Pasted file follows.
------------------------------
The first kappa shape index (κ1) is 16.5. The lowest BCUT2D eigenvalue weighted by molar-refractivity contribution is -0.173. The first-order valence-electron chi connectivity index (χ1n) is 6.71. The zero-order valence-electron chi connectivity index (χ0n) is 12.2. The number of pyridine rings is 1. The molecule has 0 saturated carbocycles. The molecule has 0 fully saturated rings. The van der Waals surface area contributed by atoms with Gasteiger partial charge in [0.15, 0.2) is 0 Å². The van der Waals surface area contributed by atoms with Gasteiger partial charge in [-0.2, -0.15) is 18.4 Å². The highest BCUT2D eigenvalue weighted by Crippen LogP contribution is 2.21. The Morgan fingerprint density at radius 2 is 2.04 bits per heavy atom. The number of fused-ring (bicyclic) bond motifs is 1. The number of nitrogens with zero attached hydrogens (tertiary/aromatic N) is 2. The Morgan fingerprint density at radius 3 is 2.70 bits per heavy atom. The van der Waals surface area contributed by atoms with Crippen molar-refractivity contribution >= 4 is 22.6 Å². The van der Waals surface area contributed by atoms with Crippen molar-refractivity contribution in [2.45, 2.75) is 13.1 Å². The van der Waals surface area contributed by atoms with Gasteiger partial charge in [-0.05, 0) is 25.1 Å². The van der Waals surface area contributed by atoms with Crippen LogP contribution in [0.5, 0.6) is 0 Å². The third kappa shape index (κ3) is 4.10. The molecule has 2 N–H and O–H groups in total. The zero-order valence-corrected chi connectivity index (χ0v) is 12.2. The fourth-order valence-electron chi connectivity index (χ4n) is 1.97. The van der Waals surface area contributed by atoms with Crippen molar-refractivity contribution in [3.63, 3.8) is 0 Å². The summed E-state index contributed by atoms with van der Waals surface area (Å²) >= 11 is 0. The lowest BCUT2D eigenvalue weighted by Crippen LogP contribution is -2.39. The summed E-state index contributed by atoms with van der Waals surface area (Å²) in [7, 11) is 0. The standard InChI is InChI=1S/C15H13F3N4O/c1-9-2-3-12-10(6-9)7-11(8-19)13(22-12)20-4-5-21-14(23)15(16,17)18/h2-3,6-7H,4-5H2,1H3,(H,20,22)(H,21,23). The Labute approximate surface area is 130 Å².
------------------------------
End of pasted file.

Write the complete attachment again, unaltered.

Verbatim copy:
The first kappa shape index (κ1) is 16.5. The lowest BCUT2D eigenvalue weighted by molar-refractivity contribution is -0.173. The first-order valence-electron chi connectivity index (χ1n) is 6.71. The zero-order valence-electron chi connectivity index (χ0n) is 12.2. The number of pyridine rings is 1. The molecule has 0 saturated carbocycles. The molecule has 0 fully saturated rings. The van der Waals surface area contributed by atoms with Gasteiger partial charge in [0.15, 0.2) is 0 Å². The van der Waals surface area contributed by atoms with Gasteiger partial charge in [-0.2, -0.15) is 18.4 Å². The highest BCUT2D eigenvalue weighted by Crippen LogP contribution is 2.21. The Morgan fingerprint density at radius 2 is 2.04 bits per heavy atom. The number of fused-ring (bicyclic) bond motifs is 1. The number of nitrogens with zero attached hydrogens (tertiary/aromatic N) is 2. The Morgan fingerprint density at radius 3 is 2.70 bits per heavy atom. The van der Waals surface area contributed by atoms with Crippen molar-refractivity contribution >= 4 is 22.6 Å². The van der Waals surface area contributed by atoms with Crippen molar-refractivity contribution in [2.45, 2.75) is 13.1 Å². The van der Waals surface area contributed by atoms with Gasteiger partial charge in [-0.05, 0) is 25.1 Å². The van der Waals surface area contributed by atoms with Crippen LogP contribution in [0.5, 0.6) is 0 Å². The third kappa shape index (κ3) is 4.10. The molecule has 2 N–H and O–H groups in total. The zero-order valence-corrected chi connectivity index (χ0v) is 12.2. The fourth-order valence-electron chi connectivity index (χ4n) is 1.97. The van der Waals surface area contributed by atoms with Crippen molar-refractivity contribution in [3.63, 3.8) is 0 Å². The summed E-state index contributed by atoms with van der Waals surface area (Å²) >= 11 is 0. The lowest BCUT2D eigenvalue weighted by Crippen LogP contribution is -2.39. The summed E-state index contributed by atoms with van der Waals surface area (Å²) in [7, 11) is 0. The standard InChI is InChI=1S/C15H13F3N4O/c1-9-2-3-12-10(6-9)7-11(8-19)13(22-12)20-4-5-21-14(23)15(16,17)18/h2-3,6-7H,4-5H2,1H3,(H,20,22)(H,21,23). The Labute approximate surface area is 130 Å².